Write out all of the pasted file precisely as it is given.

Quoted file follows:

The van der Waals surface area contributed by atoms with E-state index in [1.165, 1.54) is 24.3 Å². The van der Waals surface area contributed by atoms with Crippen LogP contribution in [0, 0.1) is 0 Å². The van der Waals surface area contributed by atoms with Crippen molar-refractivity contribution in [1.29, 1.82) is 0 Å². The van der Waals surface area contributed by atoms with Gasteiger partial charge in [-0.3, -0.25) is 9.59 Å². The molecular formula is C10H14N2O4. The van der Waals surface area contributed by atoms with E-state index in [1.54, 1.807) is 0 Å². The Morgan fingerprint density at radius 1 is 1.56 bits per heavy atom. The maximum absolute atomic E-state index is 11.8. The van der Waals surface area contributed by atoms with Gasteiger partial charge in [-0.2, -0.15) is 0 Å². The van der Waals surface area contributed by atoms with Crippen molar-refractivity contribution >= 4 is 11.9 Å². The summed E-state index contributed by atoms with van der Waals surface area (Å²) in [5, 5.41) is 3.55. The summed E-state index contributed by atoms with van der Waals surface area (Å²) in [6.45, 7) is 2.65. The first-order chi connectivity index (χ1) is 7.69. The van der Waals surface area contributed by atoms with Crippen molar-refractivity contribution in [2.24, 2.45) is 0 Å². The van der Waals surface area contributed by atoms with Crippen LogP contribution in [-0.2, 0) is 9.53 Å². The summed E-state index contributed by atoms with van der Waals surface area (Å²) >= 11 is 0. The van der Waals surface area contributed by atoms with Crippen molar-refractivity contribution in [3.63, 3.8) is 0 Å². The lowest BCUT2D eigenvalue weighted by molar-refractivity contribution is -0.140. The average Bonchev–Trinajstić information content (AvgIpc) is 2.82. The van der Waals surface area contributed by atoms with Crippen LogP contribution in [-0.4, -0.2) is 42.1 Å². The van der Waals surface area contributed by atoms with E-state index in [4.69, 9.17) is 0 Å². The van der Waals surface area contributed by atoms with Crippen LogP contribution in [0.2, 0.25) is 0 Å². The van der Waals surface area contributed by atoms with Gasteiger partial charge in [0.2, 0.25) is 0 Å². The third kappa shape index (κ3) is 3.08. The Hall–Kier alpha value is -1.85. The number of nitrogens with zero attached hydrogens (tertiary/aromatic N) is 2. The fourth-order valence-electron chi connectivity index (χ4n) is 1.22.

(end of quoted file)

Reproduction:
The van der Waals surface area contributed by atoms with E-state index in [1.165, 1.54) is 24.3 Å². The van der Waals surface area contributed by atoms with Crippen LogP contribution in [0, 0.1) is 0 Å². The van der Waals surface area contributed by atoms with Crippen molar-refractivity contribution in [1.29, 1.82) is 0 Å². The van der Waals surface area contributed by atoms with Gasteiger partial charge in [-0.3, -0.25) is 9.59 Å². The molecular formula is C10H14N2O4. The van der Waals surface area contributed by atoms with E-state index in [1.54, 1.807) is 0 Å². The Morgan fingerprint density at radius 1 is 1.56 bits per heavy atom. The maximum absolute atomic E-state index is 11.8. The van der Waals surface area contributed by atoms with Gasteiger partial charge in [-0.2, -0.15) is 0 Å². The van der Waals surface area contributed by atoms with Crippen molar-refractivity contribution >= 4 is 11.9 Å². The summed E-state index contributed by atoms with van der Waals surface area (Å²) in [5, 5.41) is 3.55. The summed E-state index contributed by atoms with van der Waals surface area (Å²) in [6.45, 7) is 2.65. The first-order chi connectivity index (χ1) is 7.69. The van der Waals surface area contributed by atoms with Crippen molar-refractivity contribution in [2.24, 2.45) is 0 Å². The van der Waals surface area contributed by atoms with Crippen LogP contribution in [-0.2, 0) is 9.53 Å². The summed E-state index contributed by atoms with van der Waals surface area (Å²) >= 11 is 0. The van der Waals surface area contributed by atoms with Crippen molar-refractivity contribution in [3.63, 3.8) is 0 Å². The lowest BCUT2D eigenvalue weighted by molar-refractivity contribution is -0.140. The average Bonchev–Trinajstić information content (AvgIpc) is 2.82. The van der Waals surface area contributed by atoms with Crippen LogP contribution in [-0.4, -0.2) is 42.1 Å². The van der Waals surface area contributed by atoms with E-state index in [4.69, 9.17) is 0 Å². The van der Waals surface area contributed by atoms with Crippen LogP contribution in [0.2, 0.25) is 0 Å². The van der Waals surface area contributed by atoms with Gasteiger partial charge in [0.2, 0.25) is 0 Å². The third kappa shape index (κ3) is 3.08. The Hall–Kier alpha value is -1.85. The number of nitrogens with zero attached hydrogens (tertiary/aromatic N) is 2. The fourth-order valence-electron chi connectivity index (χ4n) is 1.22.